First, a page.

Neighborhood Early Warning Systems
Written by Physical Environment Content Coordinator   

Some NSN neighborhood leaders have been looking into a Neighborhood Early Warning System for Tucson. This idea has been successful in other cities for a number of years in aiding neighborhoods to combat decline, especially due to property related financial difficulties. The Tucson Mayor and Council recently considered and ultimately supported the development of such an early warning system for Tucson:

On October 23, 2008, City Councilwoman Nina Trasoff reported: "The Southwest Fair Housing Council study showed that the majority of these foreclosures are occurring in a pocket of three zip codes on the south side.  The title of their report was The American Nightmare. An apt name. The resulting impacts: decreased property values, decreased tax revenues and destabilized neighborhoods. Again, this is a time for us as a community to come together and work to help our neighbors and protect our neighborhoods. The report offered five recommendations, which we accepted: create a foreclosure task force to coordinate our area response; offer foreclosure counseling to help the individuals losing their homes; adopt an anti-predatory lending ordinance, which is something we'll have to approach on the state level; create a neighborhood early warning system to anticipate problems; and create a community land trust to create affordable housing stock in perpetuity, something we've already been working on as a Council for months."

What is a Neighborhood Early Warning System?

A Neighborhood Early Warning System (NEWS) is an internet based computerized system to organize publicly available data sources to allow early warnings of negative conditions to be identified, studied, prepared and distributed.  Response plans can be perfected with use of NEWS data, to guide strategy selection, program design and evaluation.

In June 2008, The Brookings Institution published a study of use of data to help communities monitor housing decline and neighborhood health:

"In many American cities, civic groups and university institutes are developing the capacity to assemble diverse data on neighborhood conditions and encourage its application in local policymaking. In late 2004, the Urban Institute (UI) and five of these “local data intermediaries” began work on a pilot project on innovative uses of information. The Brookings Institution’s Urban Markets Initiative with support from other national and local funders sponsored this work. The intermediaries in Baltimore, Indianapolis, Milwaukee, Providence, and Washington, D.C. are all institutional partners in the National Neighborhood Indicators Partnership (NNIP). For this project, each of them developed one or more new decision support tools to enhance local capacity to guide and manage urban land markets.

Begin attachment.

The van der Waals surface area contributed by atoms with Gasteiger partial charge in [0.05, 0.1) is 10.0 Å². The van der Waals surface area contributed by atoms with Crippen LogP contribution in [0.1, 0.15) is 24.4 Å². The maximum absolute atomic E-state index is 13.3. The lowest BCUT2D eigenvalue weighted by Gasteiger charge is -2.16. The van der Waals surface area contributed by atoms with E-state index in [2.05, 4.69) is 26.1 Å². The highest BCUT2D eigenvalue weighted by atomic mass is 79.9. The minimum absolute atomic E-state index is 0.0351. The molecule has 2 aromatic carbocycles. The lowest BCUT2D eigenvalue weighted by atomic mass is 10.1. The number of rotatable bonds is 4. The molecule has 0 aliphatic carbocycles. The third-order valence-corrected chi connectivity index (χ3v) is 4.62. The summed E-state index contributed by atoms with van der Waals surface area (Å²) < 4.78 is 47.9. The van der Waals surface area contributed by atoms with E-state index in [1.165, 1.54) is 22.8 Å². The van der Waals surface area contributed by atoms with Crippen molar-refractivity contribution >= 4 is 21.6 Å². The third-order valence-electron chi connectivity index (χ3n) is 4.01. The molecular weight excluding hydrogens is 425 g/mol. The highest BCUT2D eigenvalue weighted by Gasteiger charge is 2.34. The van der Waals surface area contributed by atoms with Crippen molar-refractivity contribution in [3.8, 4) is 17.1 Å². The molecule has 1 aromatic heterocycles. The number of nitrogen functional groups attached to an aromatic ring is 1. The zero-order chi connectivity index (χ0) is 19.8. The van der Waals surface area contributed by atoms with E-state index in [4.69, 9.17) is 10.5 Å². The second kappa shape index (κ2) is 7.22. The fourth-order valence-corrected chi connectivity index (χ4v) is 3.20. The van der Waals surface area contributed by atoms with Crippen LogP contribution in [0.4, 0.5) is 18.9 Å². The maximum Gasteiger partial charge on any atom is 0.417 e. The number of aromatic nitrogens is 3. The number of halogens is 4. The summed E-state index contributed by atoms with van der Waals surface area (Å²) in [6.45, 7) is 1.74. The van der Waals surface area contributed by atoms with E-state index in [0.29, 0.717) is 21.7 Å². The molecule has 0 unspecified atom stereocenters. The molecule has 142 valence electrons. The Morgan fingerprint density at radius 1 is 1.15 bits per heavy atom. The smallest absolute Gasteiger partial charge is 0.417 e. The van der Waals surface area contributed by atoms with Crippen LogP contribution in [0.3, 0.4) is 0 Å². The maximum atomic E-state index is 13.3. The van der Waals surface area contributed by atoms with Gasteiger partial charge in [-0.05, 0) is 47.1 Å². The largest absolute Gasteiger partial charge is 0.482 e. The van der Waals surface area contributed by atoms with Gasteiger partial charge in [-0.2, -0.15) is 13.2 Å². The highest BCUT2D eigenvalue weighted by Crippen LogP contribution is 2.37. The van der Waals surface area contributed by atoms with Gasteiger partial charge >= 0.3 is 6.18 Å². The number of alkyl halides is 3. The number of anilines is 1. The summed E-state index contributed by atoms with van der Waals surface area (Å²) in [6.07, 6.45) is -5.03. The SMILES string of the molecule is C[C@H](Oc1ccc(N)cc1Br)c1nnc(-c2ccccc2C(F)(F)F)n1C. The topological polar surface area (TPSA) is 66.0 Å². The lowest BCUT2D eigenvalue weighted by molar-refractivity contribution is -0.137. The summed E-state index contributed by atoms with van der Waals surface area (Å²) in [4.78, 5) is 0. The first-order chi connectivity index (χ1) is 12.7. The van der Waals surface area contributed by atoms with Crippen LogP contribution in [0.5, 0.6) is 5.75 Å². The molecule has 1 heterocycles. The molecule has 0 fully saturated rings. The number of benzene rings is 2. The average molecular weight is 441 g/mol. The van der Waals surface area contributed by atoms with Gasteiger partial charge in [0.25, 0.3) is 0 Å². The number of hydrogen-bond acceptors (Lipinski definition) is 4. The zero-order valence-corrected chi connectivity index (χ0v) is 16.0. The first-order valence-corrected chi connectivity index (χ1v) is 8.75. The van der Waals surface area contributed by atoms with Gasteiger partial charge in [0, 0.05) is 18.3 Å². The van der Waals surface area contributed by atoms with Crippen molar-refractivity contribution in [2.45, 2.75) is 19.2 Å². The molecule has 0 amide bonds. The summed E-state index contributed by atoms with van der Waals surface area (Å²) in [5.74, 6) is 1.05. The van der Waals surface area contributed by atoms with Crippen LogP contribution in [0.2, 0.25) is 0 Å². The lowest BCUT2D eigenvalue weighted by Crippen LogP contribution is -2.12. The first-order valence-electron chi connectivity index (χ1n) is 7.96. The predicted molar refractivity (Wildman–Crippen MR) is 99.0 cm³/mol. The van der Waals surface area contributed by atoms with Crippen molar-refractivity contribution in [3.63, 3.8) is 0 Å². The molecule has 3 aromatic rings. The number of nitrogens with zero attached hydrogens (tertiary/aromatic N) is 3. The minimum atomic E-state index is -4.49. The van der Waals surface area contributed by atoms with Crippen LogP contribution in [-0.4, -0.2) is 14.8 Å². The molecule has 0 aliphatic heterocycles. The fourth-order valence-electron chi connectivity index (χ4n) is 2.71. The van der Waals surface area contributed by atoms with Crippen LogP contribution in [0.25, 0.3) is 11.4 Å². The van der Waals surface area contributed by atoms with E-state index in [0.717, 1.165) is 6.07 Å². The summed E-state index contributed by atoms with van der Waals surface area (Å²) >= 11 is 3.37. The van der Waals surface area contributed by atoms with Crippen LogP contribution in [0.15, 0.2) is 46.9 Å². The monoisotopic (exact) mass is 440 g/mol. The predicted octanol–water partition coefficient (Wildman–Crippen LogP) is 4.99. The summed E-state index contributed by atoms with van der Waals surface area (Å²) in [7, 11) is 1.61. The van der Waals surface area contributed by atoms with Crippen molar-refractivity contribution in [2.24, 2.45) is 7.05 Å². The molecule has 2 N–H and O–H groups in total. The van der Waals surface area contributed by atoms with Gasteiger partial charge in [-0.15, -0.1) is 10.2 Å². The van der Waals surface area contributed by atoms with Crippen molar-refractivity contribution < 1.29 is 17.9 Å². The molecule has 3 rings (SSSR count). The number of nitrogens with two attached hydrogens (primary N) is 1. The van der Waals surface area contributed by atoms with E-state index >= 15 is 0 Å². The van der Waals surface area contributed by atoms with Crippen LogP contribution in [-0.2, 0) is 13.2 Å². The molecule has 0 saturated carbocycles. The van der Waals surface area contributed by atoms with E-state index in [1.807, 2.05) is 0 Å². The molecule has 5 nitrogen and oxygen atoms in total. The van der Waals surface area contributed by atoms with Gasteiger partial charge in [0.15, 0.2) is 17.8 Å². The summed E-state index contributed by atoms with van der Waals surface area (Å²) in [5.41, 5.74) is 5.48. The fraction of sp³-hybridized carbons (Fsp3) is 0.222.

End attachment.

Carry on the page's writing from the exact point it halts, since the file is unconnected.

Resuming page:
This paper documents and interprets the results of this project at the end of its first year. It is primarily for local officials and nonprofit groups involved in the community development process, but it should be of interest to private developers as well. Section 1 explains the project concepts and summarizes findings and recommendations. Section 2 provides more detailed accounts of what occurred in each of the five sites. Section 3 draws conclusions and considers how best to take advantage of the potential experiences.

The accelerated development of electronic land information systems in our cities creates opportunities for important improvements in land management and community development. However, “decision support tools” are needed to assure that new data are effectively acted on. These tools transform raw data into accessible information displays designed to inform specific actions by private, nonprofit and government actors, and may range from simple web tables to more complex analytic processes. This paper reviews early experiences in developing such tools in five cities (as part of a Brookings Urban Markets Initiative pilot project) and concludes that they have great promise. The choice of tools will depend on local market conditions, but in all areas, they can help in: (1) assessing trends and need for intervention; (2) deciding on the appropriate interventions for individual properties; and (3) program monitoring and coordination. Ideas are offered as to how local leaders can create an environment conducive to capitalizing on the potential of these tools and avoiding risks that could hinder their effective use."

Data and Decisions: Parcel-Level Information Changing the Way Business Gets Done
G. Thomas Kingsley and Kathryn L.S. Pettit, METROPOLITAN POLICY PROGRAM AT BROOKINGS, June 2008 (full report - 2MB pdf)

Also see: Community Mapping

And the Center for Community Mapping

NSN is in contact with the City's Housing and Community Development Department, who has received direction from Mayor & Council/City Manager on this project.   If you have continuing interest in this topic and would like to be involved, please contact Donald Ijams, NSN Coordinator at dsijams -at-
Last Updated ( Saturday, 03 April 2010 )
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